Marine Institute

INFOMAR first seabed survey of six completed for 2017

RV Celtic VoyagerThe Marine Institute's RV Celtic Voyager has just returned to Cork harbour after the first of six INFOMAR sea bed mapping surveys planned for 2017, off the south-east coast of Ireland.

The two week seabed survey carried out its operations in the Celtic Sea south of the Waterford/Wexford coastlines. The research team involving geophysicists, geologists, marine biologists and data processors Kevin Sheehan, David O'Sullivan, Oisin McManus, Nicola O'Brien and Michael Arrigan, were tasked to accurately map the physical, chemical and biological features of the seabed area.

INFOMAR survey operations are conducted by fleet of research vessels, including the RV Celtic Voyager which is used for mapping seabed terrain in water depths between 20 - ~100m. The Michael Arrigan, who recently joined the INFOMAR survey team as a data processor, learns the ropes aboard his first survey.vessels, such as the RV Celtic Voyager, are equipped with advanced mapping technologies including state-of-the- art acoustic sonars, geophysical instrumentation and ground-truthing capabilities, as well as geophysical equipment and precise satellite positioning. "This helps to ensure data collection is of the highest possible quality across a wide range of water depths, conditions and environments, providing us with full coverage mapping of the shape and type of the seabed below," explained David O'Sullivan.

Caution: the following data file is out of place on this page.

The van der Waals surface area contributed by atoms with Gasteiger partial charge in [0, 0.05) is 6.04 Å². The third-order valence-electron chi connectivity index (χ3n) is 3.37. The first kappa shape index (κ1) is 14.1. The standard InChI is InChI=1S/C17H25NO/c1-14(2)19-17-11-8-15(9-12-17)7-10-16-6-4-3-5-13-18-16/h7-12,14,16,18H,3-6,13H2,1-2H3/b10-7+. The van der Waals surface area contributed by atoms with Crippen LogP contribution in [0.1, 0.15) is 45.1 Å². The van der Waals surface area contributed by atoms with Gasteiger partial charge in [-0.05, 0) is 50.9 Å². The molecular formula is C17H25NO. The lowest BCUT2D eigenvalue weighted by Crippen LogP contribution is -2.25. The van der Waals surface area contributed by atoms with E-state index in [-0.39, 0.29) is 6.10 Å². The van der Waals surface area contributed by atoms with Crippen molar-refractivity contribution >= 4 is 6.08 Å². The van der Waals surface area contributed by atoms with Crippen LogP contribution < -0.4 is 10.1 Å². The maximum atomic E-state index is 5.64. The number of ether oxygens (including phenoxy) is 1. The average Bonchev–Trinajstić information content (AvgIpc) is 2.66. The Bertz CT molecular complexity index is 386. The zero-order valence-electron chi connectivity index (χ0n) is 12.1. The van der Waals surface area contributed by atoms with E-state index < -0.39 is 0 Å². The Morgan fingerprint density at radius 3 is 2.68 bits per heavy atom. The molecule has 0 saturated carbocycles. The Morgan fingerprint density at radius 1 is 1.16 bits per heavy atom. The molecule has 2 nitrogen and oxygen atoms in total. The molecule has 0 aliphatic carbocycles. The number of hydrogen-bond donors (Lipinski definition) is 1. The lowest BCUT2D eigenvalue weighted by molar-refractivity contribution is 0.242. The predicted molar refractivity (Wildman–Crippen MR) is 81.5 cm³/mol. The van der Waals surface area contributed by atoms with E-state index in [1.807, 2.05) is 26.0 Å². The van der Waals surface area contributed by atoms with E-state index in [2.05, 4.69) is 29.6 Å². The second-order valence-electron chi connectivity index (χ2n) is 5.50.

The INFOMAR survey around Ireland is one of the largest civilian seabed mapping projects in the world and aims to gather high resolution seabed data that contributes to the sustINFProposed 2017 survey areas for INFOMAR vessels. Marine Institute - R.V. Celtic Voyager – orange hatched box; R.V. Celtic Explorer – yellow hatched box. Geological Survey Inshore vessels (Keary, Tonn & Geo) – purple hatched boxes.OMAR Surveyainable development of Ireland's marine resource.

As an island nation, Ireland is responsible for the sustainable management of its marine resources and it is important that accurate seabed maps are created to enable effective governance. "Gathering up-to-date information about our ocean is cognizant of ensuring we have the best available science and knowledge to inform decisions affecting our ocean, particularly in relation to fisheries management and the development of ocean energy," David O'Sullivan further said.

The INtegrated Mapping FOr the Sustainable Development of Ireland's MArine Resource (INFOMAR) programme is a joint venture between the Geological Survey of Ireland and the Marine Institute, funded by the Department of Communications, Climate Action & Environment.

ENDS